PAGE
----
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A BATTLE OF JUST A FEW SECONDS

Pumas hunting guanacos

Reading time: 3 min.

Sarmiento is out without her offspring today. We’re hoping she’s in a hunting mood, because without her young her chances of success are far greater. Young cats are often careless and give warning to prey animals. In the afternoon, the female puma is on the lookout for prey. One kilometer away, a large herd of about 30 guanacos is grazing.

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They have not yet seen the cleverly concealed huntress. In a movement characteristic of her species, she powerfully extends her back before running toward the herd, using dense vegetation or large boulders to conceal her presence. She makes just one slip, she’s not quite fast enough crossing an open area of land – the guanacos react immediately, giving loud warning calls that alert all animals in the surrounding area. The first hunting attempt has failed! It’s now a waiting game again until prey comes into sight.

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Luckily, this doesn’t take long and another herd of guanaco appear on the hill opposite. Sarmiento immediately ducks down and starts stalking the animals, concealing herself wherever she can. But once again she is discovered. I now understand why on average just one hunting attempt in five is successful. The herd has taken to its heels, leaving only one large male as lookout.

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He is standing in the middle of a small plateau from where he can survey the surrounding area. Sarmiento has no chance of sneaking up unobserved. Nevertheless, she hides behind a bush and waits patiently. An hour later, the guanaco seems to have forgotten about the danger and makes a momentous mistake. He leaves his vantage point to graze. Sarmiento immediately recognizes her opportunity and circles around the open area to slowly creep up behind her prey. We tensely watch the situation unfold.

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I take up position some 50 meters (160 feet) in front of the guanaco and assign my two trackers to locations with a clear view of the puma, so they can guide me if I lose sight of her. Completely unsuspecting, the guanaco keeps coming toward me, grazing, looking at me, grazing... I constantly need to move backward to maintain the right perspective for my telephoto lens. It carries on like this for almost half an hour, over a distance of about 500 meters (1,600 feet).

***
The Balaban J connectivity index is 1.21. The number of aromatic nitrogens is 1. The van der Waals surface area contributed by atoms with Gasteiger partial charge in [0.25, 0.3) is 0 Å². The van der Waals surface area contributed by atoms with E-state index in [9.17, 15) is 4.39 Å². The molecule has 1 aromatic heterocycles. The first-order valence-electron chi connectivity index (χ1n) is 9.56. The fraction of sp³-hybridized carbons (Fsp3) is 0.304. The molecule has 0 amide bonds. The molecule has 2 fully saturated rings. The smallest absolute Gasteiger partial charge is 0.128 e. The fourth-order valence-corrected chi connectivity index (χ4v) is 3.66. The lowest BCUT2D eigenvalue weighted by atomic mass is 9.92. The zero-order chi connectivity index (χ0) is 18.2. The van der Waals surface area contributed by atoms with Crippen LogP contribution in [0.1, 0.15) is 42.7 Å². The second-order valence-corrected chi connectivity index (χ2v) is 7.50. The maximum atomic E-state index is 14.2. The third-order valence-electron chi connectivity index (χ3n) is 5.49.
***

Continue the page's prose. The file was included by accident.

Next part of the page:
Then suddenly the radio message comes from Roberto: “Ten meters” – the puma will attack soon! I can’t see the puma. She must be lurking right behind the guanaco, which is standing on a small hill. Looking through the viewfinder of the camera, I concentrate on the guanaco, focusing on the animal’s neck, where the puma will need to jump to wrestle it to the ground. Suddenly, seemingly out of nowhere, Sarmiento flies up from behind. The experienced guanaco reacts quickly and turns to the side.

The puma loses its grip on the powerful animal. But she’s back straight away, jumping on the guanaco’s back and biting into the animal’s neck with her long fangs. For a fraction of a second, the puma hangs onto the guanaco, twisting and turning, trying to bring it down. But the male guanaco plays its last trump card and falls onto the puma with its entire weight. Sarmiento is left reeling from the impact, the guanaco frees itself and sprints off. The whole thing took just four seconds. I can’t believe what has just played out right in front of my camera. Back with my trackers, we look at the images on the camera screen and joyfully hug each other.

Copyright Bilder: Ingo Arndt & Mauritius

Pumas in Torres del Paine National Park: Pumas are distributed in six different subspecies throughout North and South America. In the past, they populated the Americas almost without a gap, but their population has now declined sharply.  German photographer Ingo Arndt has been following them in Chile for many years.

About the author

Ingo Arndt


Ingo Arndt was born in Frankfurt am Main, Germany. From early childhood, he spent every single minute of his spare time outdoors in nature. Soon he realized that photography was a useful tool in environmental protection, so, after finishing school in 1992, Ingo plunged into the adventurous life of a professional photographer. Since then, he has traveled around the globe for extended periods as a freelance wildlife photographer, photographing reports in which he portrays animals and their habitats. In the past few years he has been mainly on assignment for GEO and National Geographic Magazine. With his images, Ingo wants to stimulate and increase the awareness of his viewing audience and show them the magnificence of nature.

His adventures with the pumas in Torres del Paine National Park have also been published in the book PumaLand (2019).